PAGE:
JM#159 – DJ Dust

DJ Dust is an important touchstone in the history of DJ culture in Norway. Often in interviews with other legendary figures on the scene, his name will come up as an influential figure for his unique contributions in the booth. From his eclectic selections to a career working behind the scenes, facilitating a new generation of DJ and musician, DJ Dust is a still a prominent and unique figure in Oslo’s DJ booths.

He makes his debut on the Jaeger mix, with an exclusive vinyl mix that sustains his distinguishable musical tastes. Built on a foundation of Soul and Funk channeled through a largely ’80s electronic palette, DJ Dust dug through some of the more obscure corners of the decade for a truly unique take on the Jaeger Mix concept. From classics like Juicy Fruit, to the offbeat sounds of ’80s disco oddities, this set contains a lot of records that appear in the digital realm for the first time.

Setting an off-beat tone for an early Sunday evening, DJ Dust’s set traversed the margins of eighties pop music, with synthesisers and drum machines in the hands of the avant garde of  that generation. It’s a set comprised of music that still sounds unique today, with only the faint pop and crackle of the vinyl format hinting at the age of these records.

Welcome to the Jaeger mix DJ Dust. What do you have in store for us today?

Thank you so much, it’s great to be here. Lets see what we got…

It’s a recorded mix, but you’re playing in front of a live audience. How did this influence you when you were packing your record bag?

To be honest, I actually didn’t pack my bags with an audience in mind. This mix is mostly a reflection and a collection of artists and songs that I did listen to as a teenager in my room back in the south of Norway in the middle of the ‘80s. It’s quite eclectic but with a focus on electronic soul and some left field disco provided by a favourite of mine, Mr. Ian Dury, there is also a reggae track in there and also some afro-vibes provided by King Sunny Ade. This mix or selection is done with vinyl only so please bear with me as it might be a little wobbly at times. I don’t do vinyl-set too often these days. 

What do you hope the crowd and listeners at home get out of it?

Well, as all of the tracks is from the ‘80s I like to think of it as a little time travel. It’s also very modern sounding, even today the sound it’s quite cutting edge. I mean just listen to The Scritti Politti-track “Hypnotize” and “Juicy Fruit” By Mtume. I mean, wow!

I think it’s fair to say that you’re veteran in the booth in Norway today. How did you originally get into DJing?

That’s almost and understatement, Haha. I did have my first gig in 1980 when I was 14. My god all that crazy music I played. I drove the crowd (my fellow classmates) mad and not in a good way with a schizophrenic selection of Jahn Teigen, Yellow Magic Orchestra, Ottawan and Level 42.

How have you experienced the DJing landscape change over the years and how have you had to evolve with the scene?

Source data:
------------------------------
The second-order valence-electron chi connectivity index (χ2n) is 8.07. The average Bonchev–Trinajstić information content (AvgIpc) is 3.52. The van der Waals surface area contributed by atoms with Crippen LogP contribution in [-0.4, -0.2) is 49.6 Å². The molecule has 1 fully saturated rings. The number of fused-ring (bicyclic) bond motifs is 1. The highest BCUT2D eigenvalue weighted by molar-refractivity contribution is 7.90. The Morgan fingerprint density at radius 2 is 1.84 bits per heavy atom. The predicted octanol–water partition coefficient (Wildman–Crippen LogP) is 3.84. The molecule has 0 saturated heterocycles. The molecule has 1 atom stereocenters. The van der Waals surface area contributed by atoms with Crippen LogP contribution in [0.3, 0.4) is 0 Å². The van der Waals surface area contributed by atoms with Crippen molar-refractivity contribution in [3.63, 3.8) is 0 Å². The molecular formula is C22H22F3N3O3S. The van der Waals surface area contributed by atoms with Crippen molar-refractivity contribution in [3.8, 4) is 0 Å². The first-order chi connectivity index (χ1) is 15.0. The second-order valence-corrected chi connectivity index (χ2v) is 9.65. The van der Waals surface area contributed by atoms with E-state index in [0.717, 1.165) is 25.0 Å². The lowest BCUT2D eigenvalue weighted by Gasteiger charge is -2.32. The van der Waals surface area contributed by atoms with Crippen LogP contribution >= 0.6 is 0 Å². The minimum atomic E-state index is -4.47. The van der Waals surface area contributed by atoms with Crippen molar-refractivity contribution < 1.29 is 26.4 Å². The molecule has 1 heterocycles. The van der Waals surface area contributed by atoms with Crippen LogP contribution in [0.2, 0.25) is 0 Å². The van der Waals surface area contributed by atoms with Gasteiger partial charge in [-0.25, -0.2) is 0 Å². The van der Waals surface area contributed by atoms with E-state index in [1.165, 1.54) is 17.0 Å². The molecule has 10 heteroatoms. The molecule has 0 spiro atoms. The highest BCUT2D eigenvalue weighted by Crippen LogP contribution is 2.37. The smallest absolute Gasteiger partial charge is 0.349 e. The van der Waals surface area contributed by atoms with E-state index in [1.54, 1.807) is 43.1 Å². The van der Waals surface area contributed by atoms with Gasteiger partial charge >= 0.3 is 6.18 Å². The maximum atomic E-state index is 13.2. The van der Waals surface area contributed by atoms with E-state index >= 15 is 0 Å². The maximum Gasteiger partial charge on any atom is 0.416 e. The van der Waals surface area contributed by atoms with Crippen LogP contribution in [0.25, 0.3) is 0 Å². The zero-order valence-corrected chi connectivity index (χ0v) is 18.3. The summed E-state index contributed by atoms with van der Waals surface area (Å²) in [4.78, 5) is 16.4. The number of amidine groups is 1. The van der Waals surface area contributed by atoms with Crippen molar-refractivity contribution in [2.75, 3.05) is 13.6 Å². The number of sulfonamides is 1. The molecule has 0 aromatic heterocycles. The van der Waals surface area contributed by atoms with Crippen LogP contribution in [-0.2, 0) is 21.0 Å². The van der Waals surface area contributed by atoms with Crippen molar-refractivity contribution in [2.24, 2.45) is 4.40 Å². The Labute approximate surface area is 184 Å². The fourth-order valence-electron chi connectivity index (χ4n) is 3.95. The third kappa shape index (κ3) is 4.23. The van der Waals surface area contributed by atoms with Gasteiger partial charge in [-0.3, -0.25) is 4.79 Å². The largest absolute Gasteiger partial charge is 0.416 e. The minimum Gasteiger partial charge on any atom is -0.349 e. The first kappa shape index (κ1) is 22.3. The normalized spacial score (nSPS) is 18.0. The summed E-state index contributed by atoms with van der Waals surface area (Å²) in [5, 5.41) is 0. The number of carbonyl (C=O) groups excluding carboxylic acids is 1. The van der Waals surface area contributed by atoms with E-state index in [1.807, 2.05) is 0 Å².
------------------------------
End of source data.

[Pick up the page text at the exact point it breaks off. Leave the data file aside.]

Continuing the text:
I have always done my own thing which is playing mostly funk, soul and disco and that’s what I still do. Nowadays `everybody` is a DJ because the equipment is cheap and easy to use. I have no problem with that because the ones who really have something to bring will be the ones that will carry on playing great music. I don’t do vinyl as much any longer. Even though I love vinyl it can be a pain in the ass with feedback etc. And of course the weight. Phu, I don’t miss carrying 20-30 kilos of vinyl around.

With Djing you have to kind of stay relevant and up to date. How do you find that balance in  your sets between doing your thing and making sure you keep it new and exciting for yourself?

I still keep a close look at new acts and interesting edits. And I still buy a lot of vinyl for home use or for special vinyl-sets. My day-job is as a Music Supervisor so I keep a close look on what is new and interesting in all genres of music, but I must admit that my heart still beats faster when it comes to soul, funk and disco.

Was there ever a moment where you felt like you wanted to stop?

Hehe, hell yeah! Lots of times. But it’s when you get out there and start playing and you see people really enjoy the music and dance their ass off to it makes it all worthwhile. I believe I will stick around for a couple of more years.

Where do you find music and inspiration for your sets today?

I don’t go out that much any longer, but I find music online and as a collector I visit a lot of vendors online, also I can get lost on Discogs for hours. When it comes to mixes I find a lot of great mixes on Soundcloud and Mixcloud

Whenever I interview Norwegian artists and DJs, DJ Dust is always some kind of touchstone as an influence. Why do you think that era that you arrived through was such a fertile time for Norwegian DJs? 

Thats nice to hear. When I first moved to Oslo in 1990 I brought my love for soul, funk and disco into my set here and not many DJs did that in Oslo at the time. I also played hard uncompromising funk on national radio (NRK/P3) for about 5 years (1997-2002) and that I know inspired quite a few DJs and musicians.

You’ve also worked within the industry. How far has that ever influenced what you do in the booth if at all?

I worked as a Product Manager in Virgin Records for 10 years and 5,5 years as Head of Music at MTV Norway. Virgin Records was a great label, and I did use a lot of the releases in my sets in the 90s.

I believe you have had a hand in production in the past, but for the most part you’ve always been a DJ first and foremost. Was that always a conscious decision on your part?

Yes, I have been a musician (I played drums) and some production, but foremost I am a DJ. 

Do you think there will ever come a time when you stop DJing?

When my hearing is gone or maybe I’ll just carry on as the DJ in the movie “It’s all Gone Pete Tong”  with my bare feet on the subs.